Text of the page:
In addition to the social isolation that comes from solitary confinement, these rhesus monkeys wear a nylon jacket to cover a surgically implanted intravenous catheter, which is used to administer addictive drugs. The catheter exits through a site on the primate’s back and is connected to a metal spring arm which is affixed to the rear of the cage. This further limits the ability of the primate to move freely. It is not surprising that these monkeys can be trained to self-administer addictive drugs. Addiction is the only way that they can fight the mind-numbing boredom.

It is clear that laboratory captivity has made these animals psychologically abnormal. The applicability for human medicine of a psychological experiment on a different species of primates is questionable at best when the primates are healthy. Clearly the primates at the University of Michigan in the labs of Winger and Woods are anything but psychologically normal, making these projects essentially meaningless. This is likely due to the conditions in which they live. However, there may be yet another cause.

Many of these animals come from other laboratories that also perform psychological experiments on primates. These facilities include the Virginia Commonwealth University (VCU aka Medical College of Virginia), Yerkes Primate center (connected to Emory University) and the National Institutes of Health itself. Emory and VCU also perform drug addiction experiments. It is possible that these primates were used in addiction experiments at other facilities, and were already severely psychologically stressed when they arrived at the University of Michigan. The researchers at the NIH from whom the monkeys were shipped to University of Michigan perform maternal deprivation experiments and alcohol experiments on primates. It is entirely likely that these unfortunate animals suffered through conditions within these other labs that were sufficient to cost them their sanity, and then were transferred to the University of Michigan, and continued in similar or worse experiments. The lives of these primates are long, some have now endured psychological and addiction experiments since at least 1990. They have undergone decades of drug addiction and psychological agony.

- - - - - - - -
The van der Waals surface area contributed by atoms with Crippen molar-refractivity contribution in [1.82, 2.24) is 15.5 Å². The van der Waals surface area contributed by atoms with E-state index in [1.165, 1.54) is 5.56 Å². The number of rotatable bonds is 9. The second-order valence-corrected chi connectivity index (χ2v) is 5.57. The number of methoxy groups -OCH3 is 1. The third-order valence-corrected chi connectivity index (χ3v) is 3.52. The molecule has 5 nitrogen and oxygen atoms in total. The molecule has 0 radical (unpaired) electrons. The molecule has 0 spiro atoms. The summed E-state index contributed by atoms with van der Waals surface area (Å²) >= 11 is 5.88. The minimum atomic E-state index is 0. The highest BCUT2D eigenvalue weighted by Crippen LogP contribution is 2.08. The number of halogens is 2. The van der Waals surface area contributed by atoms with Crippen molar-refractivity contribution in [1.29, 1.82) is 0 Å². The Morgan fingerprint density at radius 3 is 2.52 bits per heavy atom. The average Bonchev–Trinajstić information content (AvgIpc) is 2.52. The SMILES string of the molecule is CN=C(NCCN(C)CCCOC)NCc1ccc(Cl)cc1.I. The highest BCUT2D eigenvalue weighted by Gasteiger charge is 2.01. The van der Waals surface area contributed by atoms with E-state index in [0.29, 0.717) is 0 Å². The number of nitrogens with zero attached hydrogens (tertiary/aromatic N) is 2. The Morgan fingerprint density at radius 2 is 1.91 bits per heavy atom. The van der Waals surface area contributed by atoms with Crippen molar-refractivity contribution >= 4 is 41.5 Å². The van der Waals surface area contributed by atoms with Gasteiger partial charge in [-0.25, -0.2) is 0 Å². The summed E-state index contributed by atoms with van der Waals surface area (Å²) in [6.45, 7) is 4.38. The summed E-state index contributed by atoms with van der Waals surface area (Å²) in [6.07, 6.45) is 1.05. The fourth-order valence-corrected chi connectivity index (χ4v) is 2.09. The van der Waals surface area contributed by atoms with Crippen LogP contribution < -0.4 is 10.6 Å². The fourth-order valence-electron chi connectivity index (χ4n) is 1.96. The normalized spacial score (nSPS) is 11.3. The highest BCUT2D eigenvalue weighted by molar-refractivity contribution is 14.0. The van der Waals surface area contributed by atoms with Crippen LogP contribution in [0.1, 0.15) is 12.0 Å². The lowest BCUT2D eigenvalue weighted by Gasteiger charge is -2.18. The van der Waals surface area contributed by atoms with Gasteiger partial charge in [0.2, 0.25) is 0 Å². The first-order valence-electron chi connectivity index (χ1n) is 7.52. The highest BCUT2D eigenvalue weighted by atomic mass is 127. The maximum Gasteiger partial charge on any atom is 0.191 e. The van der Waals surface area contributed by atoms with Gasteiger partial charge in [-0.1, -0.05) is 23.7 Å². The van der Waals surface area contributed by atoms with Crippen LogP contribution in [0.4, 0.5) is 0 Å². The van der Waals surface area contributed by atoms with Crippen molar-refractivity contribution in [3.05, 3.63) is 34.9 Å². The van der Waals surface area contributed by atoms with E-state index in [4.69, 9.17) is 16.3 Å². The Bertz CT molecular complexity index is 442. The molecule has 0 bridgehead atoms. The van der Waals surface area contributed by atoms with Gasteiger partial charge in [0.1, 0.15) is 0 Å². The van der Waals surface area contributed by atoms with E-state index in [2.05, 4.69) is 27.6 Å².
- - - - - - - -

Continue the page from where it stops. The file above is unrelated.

Please join our effort to end the abuse of these animals before any more monkeys lose their lives to the abysmal loneliness and psychological devastation that results from life in a stainless steel box.

Source: saen@saenonline.org